In the corner of my neighbor’s yard is an oak tree and it’s going to be a good mast year this year. “Mast” is the term used for the fruit of nut-bearing trees, which includes acorns. A mast year is when there is a prolific amount of nuts and acorns. Already the oak tree is heavy with immature green acorns and it’s become one of the hang outs of the neighborhood blue jays. After being largely inconspicuous all summer, the blue jays are out in force, squawking up a storm. You wouldn’t think it to look at them (how do they get such huge things down their beak anyway?), but acorns are one of their favorite foods. Just like squirrels and chipmunks, blue jays may either eat the acorns or stash them for later. Because they don’t have great senses of smell, some of the acorns the jays don’t retrieve grow up to be new trees, just like the forgotten acorns harvested by squirrels and chipmunks. However, blue jays can fly, meaning they can disperse those acorns much farther than either of those mammals, helping hardwood forests to spread.
Just like the blue jays, the squirrels around here are also pigging out on acorns, but they’re also busy winterizing their homes. Just the other day I saw one run down the sidewalk with a mouth stuffed with what looked like a clump of dried leaves. Tree squirrel nests are either platforms consisting of leaves, twigs, and/or grass called “dreys,” which are used mainly in warmer months, or a den in a tree hollowed out by woodpeckers. Contrary to what you may think, tree squirrels don’t hibernate in the winter, though they are often less active. To stay cozy, several squirrels may share a drey or den. Ground squirrels, by contrast, do hibernate, though some, like the golden-mantled ground squirrel, may awaken several times during the winter to eat and urinate.
Just today I had some new visitors to my backyard: a pair of Wilson’s warblers gleaning insects from the trees lining my fence. Yes, it’s already migration season, and the Wilson’s warbler is just 1 type of warbler heading through Colorado on its southerly flight. It will spend the winter in Central America before flying back through Colorado in the spring on its way to northern Canada to breed. The Rocky Mountain Bird Observatory starts fall bird banding on September 16 at the Fort Collins banding station and I can’t wait to see what other birds they might catch. You can see where banding is happening in your area by visiting RMBO’s Web site.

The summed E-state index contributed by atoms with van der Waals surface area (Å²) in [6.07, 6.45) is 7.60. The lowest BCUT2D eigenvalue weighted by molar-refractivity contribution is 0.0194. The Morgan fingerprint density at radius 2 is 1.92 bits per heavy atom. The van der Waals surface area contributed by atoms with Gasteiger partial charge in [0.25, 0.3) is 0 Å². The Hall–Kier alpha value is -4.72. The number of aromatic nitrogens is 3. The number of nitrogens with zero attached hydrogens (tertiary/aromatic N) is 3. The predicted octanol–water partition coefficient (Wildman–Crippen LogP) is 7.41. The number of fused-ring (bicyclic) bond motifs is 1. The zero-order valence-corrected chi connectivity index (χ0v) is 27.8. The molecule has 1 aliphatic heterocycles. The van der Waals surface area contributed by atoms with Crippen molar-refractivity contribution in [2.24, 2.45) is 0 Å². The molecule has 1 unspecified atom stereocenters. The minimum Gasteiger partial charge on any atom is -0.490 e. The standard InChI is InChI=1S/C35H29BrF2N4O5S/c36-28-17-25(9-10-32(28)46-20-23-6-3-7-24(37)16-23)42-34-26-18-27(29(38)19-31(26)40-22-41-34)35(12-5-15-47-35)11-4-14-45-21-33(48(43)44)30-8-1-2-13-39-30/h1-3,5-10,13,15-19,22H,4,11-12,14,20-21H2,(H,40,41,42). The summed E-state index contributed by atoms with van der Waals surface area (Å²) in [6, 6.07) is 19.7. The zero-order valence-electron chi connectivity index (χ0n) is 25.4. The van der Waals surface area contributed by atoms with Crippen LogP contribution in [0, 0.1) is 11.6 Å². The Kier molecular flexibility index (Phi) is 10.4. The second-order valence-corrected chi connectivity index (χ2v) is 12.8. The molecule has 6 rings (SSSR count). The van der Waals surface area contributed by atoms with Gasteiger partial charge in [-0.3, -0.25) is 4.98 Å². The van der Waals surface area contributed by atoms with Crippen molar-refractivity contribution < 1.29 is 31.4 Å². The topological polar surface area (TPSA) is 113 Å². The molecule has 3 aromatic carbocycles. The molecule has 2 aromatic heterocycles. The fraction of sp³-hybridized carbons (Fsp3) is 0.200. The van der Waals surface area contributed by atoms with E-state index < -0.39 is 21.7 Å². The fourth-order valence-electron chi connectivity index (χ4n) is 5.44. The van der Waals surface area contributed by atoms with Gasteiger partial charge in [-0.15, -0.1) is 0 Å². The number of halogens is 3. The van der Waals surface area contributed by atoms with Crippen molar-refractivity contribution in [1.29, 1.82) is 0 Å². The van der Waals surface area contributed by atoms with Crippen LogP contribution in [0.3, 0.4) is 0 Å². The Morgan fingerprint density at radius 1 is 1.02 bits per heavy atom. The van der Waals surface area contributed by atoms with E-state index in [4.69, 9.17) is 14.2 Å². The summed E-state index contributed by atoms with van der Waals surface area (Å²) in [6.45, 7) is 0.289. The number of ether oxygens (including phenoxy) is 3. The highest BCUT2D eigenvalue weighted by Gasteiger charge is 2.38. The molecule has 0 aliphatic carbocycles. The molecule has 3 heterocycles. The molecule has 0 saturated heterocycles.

Keep your eyes open and see if you can see other signs of autumn coming your way.
Yesterday marked the 50th anniversary of the Wilderness Act, which was passed into law on September 3, 1964 and all around the country, communities are hosting a wide variety of celebrations. You can check out what’s happening in your neck of the woods here.
The Wilderness Act, signed by President Lyndon Johnson, formally defines “wilderness” as:
“an area where the earth and its community of life are untrammeled by man, where man himself is a visitor who does not remain. An area of wilderness is further defined to mean in this Act an area of undeveloped Federal land retaining its primeval character and influence, without permanent improvements or human habitation, which is protected and managed so as to preserve its natural conditions and which (1) generally appears to have been affected primarily by the forces of nature, with the imprint of man’s work substantially unnoticeable; (2) has outstanding opportunities for solitude or a primitive and unconfined type of recreation; (3) has at least five thousand acres of land or is of sufficient size as to make practicable its preservation and use in an unimpaired condition; and (4) may also contain ecological, geological, or other features of scientific, educational, scenic, or historical value.“